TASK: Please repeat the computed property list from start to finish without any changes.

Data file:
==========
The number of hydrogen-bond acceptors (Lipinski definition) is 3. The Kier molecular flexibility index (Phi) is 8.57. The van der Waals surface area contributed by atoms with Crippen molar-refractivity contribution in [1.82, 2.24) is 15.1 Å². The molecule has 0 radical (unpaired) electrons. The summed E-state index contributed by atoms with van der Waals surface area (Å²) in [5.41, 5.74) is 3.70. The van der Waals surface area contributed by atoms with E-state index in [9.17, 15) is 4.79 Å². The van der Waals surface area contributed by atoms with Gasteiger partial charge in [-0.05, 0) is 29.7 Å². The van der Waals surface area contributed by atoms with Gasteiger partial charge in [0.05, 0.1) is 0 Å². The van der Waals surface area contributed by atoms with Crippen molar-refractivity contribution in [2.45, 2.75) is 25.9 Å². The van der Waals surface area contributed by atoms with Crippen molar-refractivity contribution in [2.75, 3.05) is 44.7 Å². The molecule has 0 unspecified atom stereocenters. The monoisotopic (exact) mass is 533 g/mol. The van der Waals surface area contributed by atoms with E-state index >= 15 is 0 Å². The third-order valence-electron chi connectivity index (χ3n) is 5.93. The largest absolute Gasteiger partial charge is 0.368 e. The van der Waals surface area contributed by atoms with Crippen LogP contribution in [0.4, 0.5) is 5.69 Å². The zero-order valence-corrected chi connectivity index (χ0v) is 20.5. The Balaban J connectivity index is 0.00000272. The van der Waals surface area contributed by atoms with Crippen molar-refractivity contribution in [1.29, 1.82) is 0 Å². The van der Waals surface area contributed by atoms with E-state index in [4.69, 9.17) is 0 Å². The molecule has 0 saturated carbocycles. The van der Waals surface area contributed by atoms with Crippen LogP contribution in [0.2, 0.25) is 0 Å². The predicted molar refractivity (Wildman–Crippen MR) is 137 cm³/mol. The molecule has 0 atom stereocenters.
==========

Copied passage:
The number of hydrogen-bond acceptors (Lipinski definition) is 3. The Kier molecular flexibility index (Phi) is 8.57. The van der Waals surface area contributed by atoms with Crippen molar-refractivity contribution in [1.82, 2.24) is 15.1 Å². The molecule has 0 radical (unpaired) electrons. The summed E-state index contributed by atoms with van der Waals surface area (Å²) in [5.41, 5.74) is 3.70. The van der Waals surface area contributed by atoms with E-state index in [9.17, 15) is 4.79 Å². The van der Waals surface area contributed by atoms with Gasteiger partial charge in [-0.05, 0) is 29.7 Å². The van der Waals surface area contributed by atoms with Gasteiger partial charge in [0.05, 0.1) is 0 Å². The van der Waals surface area contributed by atoms with Crippen molar-refractivity contribution in [2.45, 2.75) is 25.9 Å². The van der Waals surface area contributed by atoms with Crippen molar-refractivity contribution in [2.75, 3.05) is 44.7 Å². The molecule has 0 unspecified atom stereocenters. The monoisotopic (exact) mass is 533 g/mol. The van der Waals surface area contributed by atoms with E-state index >= 15 is 0 Å². The third-order valence-electron chi connectivity index (χ3n) is 5.93. The largest absolute Gasteiger partial charge is 0.368 e. The van der Waals surface area contributed by atoms with Crippen LogP contribution in [0.4, 0.5) is 5.69 Å². The zero-order valence-corrected chi connectivity index (χ0v) is 20.5. The Balaban J connectivity index is 0.00000272. The van der Waals surface area contributed by atoms with Crippen molar-refractivity contribution in [1.29, 1.82) is 0 Å². The van der Waals surface area contributed by atoms with E-state index in [4.69, 9.17) is 0 Å². The molecule has 0 saturated carbocycles. The van der Waals surface area contributed by atoms with Crippen LogP contribution in [0.2, 0.25) is 0 Å². The predicted molar refractivity (Wildman–Crippen MR) is 137 cm³/mol. The molecule has 0 atom stereocenters.